Thora Birch is Enid, a high school grad unsure of what to do with the rest of her life. She thinks she will rent an apartment with her best friend Rebecca (Scarlett Johansson), but with no job and summer school (for flunking art), nothing is certain. In a similar spot is Seymour (Steve Buschemi), a record collector who can't see any real meaning to his actions. Enid and Rebecca play a seemingly harmless prank on him after seeing a classified ad he put in the paper. Quite to the surprise of the duo, this little stunt really hurts Seymour. Guilty, Enid feels obligated to hook him up with the girl he was looking for in the ad.
What is remarkable about "Ghost World" is not that it is more entertaining than your average teen entertainment. No, what strikes me about "Ghost World" is how astutely it remembers the feeling of displacement that plagues so many teens. Enid doesn't seem to have many friends who respect her, and as cynical as she may get, human contact is the obvious ingredient missing in her life, even though she is constantly pushing it away. Rebecca urges her to get a job, so she gets a job working at a concession stand in a multiplex. That same day, she's fired for too many wise remarks about the theater and it's customers.
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32 of 35 people found the following review helpful By RolloTomasi on April 20, 2002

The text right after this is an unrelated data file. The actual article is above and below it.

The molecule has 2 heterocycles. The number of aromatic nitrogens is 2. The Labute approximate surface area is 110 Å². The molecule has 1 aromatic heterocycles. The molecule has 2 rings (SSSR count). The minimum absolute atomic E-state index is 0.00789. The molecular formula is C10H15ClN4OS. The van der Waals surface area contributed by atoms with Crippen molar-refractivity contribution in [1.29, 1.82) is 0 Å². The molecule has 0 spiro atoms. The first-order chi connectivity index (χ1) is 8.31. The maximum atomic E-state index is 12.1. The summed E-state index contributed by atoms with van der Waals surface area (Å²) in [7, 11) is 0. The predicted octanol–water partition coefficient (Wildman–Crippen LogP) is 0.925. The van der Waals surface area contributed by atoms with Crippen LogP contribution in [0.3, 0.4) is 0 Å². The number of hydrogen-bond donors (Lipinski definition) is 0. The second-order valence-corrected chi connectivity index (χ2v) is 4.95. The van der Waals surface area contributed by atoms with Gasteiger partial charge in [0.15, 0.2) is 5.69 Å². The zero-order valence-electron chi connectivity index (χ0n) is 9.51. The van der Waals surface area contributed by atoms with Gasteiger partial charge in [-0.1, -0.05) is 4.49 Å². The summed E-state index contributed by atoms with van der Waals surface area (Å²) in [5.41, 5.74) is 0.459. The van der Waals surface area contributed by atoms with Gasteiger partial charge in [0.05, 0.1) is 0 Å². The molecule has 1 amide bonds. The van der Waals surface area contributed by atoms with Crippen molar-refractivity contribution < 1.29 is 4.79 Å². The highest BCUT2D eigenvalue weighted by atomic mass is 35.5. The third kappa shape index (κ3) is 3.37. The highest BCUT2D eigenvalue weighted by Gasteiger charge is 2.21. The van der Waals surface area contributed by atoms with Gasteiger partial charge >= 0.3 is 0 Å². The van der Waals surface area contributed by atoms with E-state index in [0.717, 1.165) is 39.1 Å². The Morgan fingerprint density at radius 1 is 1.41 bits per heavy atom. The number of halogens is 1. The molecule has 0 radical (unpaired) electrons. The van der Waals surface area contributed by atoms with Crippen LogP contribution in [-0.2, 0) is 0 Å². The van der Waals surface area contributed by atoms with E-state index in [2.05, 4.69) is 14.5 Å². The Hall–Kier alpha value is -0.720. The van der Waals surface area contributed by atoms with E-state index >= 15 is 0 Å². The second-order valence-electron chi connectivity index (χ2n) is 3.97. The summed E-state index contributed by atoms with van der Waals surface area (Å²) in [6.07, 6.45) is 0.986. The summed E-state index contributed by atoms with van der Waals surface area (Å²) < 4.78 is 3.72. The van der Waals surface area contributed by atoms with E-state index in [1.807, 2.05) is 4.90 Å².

Format: VHS Tape
Terry Zwigoff's "Ghost World" is that rarest of hybrids -- a human comedy, brilliantly and bizarrely funny, but suffused with a profound sense of melancholia. The experience of watching it is deliriously pleasurable, but the humor emerges from the film's unfailingly generous reservoir of empathy; by the end, you're not sure whether to respond to these characters with laughter or with love. It is quite clear that Zwigoff feels both.
And that's what critics of this fine film have overlooked -- that although 17-year-old Enid (Thora Birch) looks at the world with bitter, unremittingly sarcastic eyes, "Ghost World" couldn't be less cynical or judgmental if it tried. Of all the characters on display, most of whom Enid despises and ridicules, there isn't a single one who isn't really good at heart; even the art teacher (a ridiculously funny Illeana Douglas), who has been derided as a one-dimensional caricature, has an untouchable core of decency.